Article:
THE WORLD EXPECTS COP28 TO AGREE ON CONCRETE CLIMATE ACTION
COP28 has raised expectations around the world that concrete actions will be taken to address the climate crisis, which is having devastating effects notably in developing countries. Read our statement:
Análisis de las intersecciones entre cambio climático y derechos humanos
Por Daniel Uribe Terán y Luis Fernando Rosales
Los efectos del cambio climático en la vida diaria de las personas amenazan el pleno disfrute de los derechos humanos. El Consejo de Derechos Humanos ha adoptado dos resoluciones históricas en las que se reconoce por un lado el derecho humano a un medio ambiente limpio, saludable y sostenible (Resolución 48/13), y se establece por otro el mandato de un Relator Especial sobre la promoción y la protección de los derechos humanos en el contexto del cambio climático (Resolución 48/14). Aun así, parece existir la necesidad de que la CMNUCC y la estructura de derechos humanos de las Naciones Unidas mantengan un diálogo más amplio a fin de dar con una respuesta coordinada y coherente al cambio climático y sus efectos sobre los derechos humanos.
En este documento de investigación se analizan las intersecciones de estos dos sistemas jurídicos. Para ello, se identifica el modo en que las negociaciones relativas al cambio climático y la estructura de derechos humanos pueden contribuir a fortalecer la cooperación internacional. También se reconoce la necesidad de un debate internacional de mayor calado acerca de las relaciones entre los derechos humanos y el cambio climático, coherente con los principios de equidad y las responsabilidades comunes pero diferenciadas del CMNUCC.
Analyse des Intersections entre le Changement Climatique et les Droits de l’Homme
Par Daniel Uribe Teran et Luis Fernando Rosales
Les effets du réchauffement climatique sur la vie quotidienne des êtres humains menacent la pleine jouissance de leurs droits. Le Conseil des droits de l’homme a adopté deux résolutions d’une portée historique, qui reconnaissent le droit de l’homme à un environnement propre, sain et durable (résolution 48/13), et nomment un rapporteur spécial chargé de la promotion et de la protection des droits de l’homme dans le contexte du changement climatique (résolution 48/14). Toutefois, un dialogue plus large entre la Convention-cadre des Nations unies sur les changements climatiques (CCNUCC) et l’architecture de protection des droits de l’homme de l’ONU semble nécessaire en vue de parvenir à une réponse coordonnée et cohérente au réchauffement climatique et à ses effets sur les droits de l’homme.
Le présent document de recherche analyse les points de convergence entre ces deux mécanismes en mettant en avant de quelle manière les négociations sur le réchauffement climatique et l’architecture de protection des droits de l’homme peuvent contribuer à renforcer la coopération internationale. Il reconnaît également la nécessité de discussions plus approfondies au niveau international sur les liens entre droits de l’homme et réchauffement climatique, conformément aux principes d’équité et de responsabilités communes mais différenciées inclus dans la CCNUCC.
27th CONFERENCE OF THE PARTIES (COP27) OF THE UNFCCC
STATEMENT OF DR. CARLOS CORREA, EXECUTIVE DIRECTOR OF THE SOUTH CENTRE
We all are aware of the magnitude of the climate crisis the world is facing. We are also aware that its impact is not the same for all countries and populations. The disasters we are witnessing affect most severely developing countries which historically have not been responsible for the emissions that put at risk the life in the planet. Those countries, the most affected, have the lowest capacity to address the devastating effects of climate change events and to adapt to and mitigate them.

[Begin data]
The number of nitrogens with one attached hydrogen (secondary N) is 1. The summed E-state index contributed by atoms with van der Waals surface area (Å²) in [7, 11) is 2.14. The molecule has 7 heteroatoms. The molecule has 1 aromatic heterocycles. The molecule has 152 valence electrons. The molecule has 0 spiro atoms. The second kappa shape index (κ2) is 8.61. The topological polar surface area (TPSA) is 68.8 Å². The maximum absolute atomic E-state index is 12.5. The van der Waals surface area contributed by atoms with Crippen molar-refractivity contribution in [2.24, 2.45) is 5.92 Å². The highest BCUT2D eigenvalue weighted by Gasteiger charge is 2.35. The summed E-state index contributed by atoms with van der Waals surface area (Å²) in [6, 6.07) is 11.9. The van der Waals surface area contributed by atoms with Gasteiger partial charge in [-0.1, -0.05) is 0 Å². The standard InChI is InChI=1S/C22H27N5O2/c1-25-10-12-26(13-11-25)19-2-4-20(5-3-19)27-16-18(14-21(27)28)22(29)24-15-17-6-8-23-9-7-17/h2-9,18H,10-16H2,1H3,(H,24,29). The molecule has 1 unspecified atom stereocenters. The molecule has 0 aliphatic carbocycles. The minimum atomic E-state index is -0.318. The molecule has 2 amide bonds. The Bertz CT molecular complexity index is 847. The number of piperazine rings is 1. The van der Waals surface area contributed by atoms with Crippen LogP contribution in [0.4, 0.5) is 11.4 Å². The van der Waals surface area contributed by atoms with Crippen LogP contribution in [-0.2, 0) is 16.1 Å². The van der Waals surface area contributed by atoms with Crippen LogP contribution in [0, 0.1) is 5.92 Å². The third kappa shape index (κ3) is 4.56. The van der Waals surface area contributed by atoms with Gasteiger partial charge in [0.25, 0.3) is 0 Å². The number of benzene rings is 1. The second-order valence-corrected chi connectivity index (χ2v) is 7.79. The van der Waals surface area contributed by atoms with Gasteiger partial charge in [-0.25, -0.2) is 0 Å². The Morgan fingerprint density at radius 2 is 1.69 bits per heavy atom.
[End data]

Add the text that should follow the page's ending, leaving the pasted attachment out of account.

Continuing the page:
Climate change is a cross-cutting issue. However, the international system operates in silos and has been incapable of ensuring the adoption of the multiple and coordinated policies necessary to address it. The South Centre, as an intergovernmental organization of developing countries, attaches particular importance to and focuses its work on the intersection of climate change policies with other policy frameworks.
Analysing Intersections between Climate Change and Human Rights
By Daniel Uribe Teran and Luis Fernando Rosales
The effects of climate change on people’s daily lives threaten the full enjoyment of human rights. The Human Rights Council adopted two landmark resolutions recognising the human right to a clean, healthy and sustainable environment (Resolution 48/13), and establishing the mandate for a Special Rapporteur on the promotion and protection of human rights in the context of climate change (Resolution 48/14). Nevertheless, a broader dialogue between the UNFCCC and the UN human rights architecture seems necessary to establish a coordinated and coherent response to climate change and its effects on human rights.
This research paper analyses the intersections of these two legal systems. It does so by identifying how the climate change negotiations and the human rights architecture can contribute to strengthening international cooperation. It also recognises the need for a more profound international debate on the linkages between human rights and climate change consistent with the principles of equity and common but differentiated responsibilities included in the UNFCCC.
Understanding the Main Elements for an Operational Definition of Climate Finance
By Luis Fernando Rosales Lozada
An operational definition of climate finance could contribute to facilitating access of developing countries to needed public and private financial resources to support them on climate action required to face the climate crisis and its impacts. The climate finance definition adopted by the UNFCCC Standing Committee on Finance in 2014 aimed to clarify the goals of climate finance, but it has not solved the main questions about climate finance. Although agreeing on an operational definition of climate finance in the multilateral negotiations may facilitate the flows of climate finance, achieving an outcome still faces some obstacles.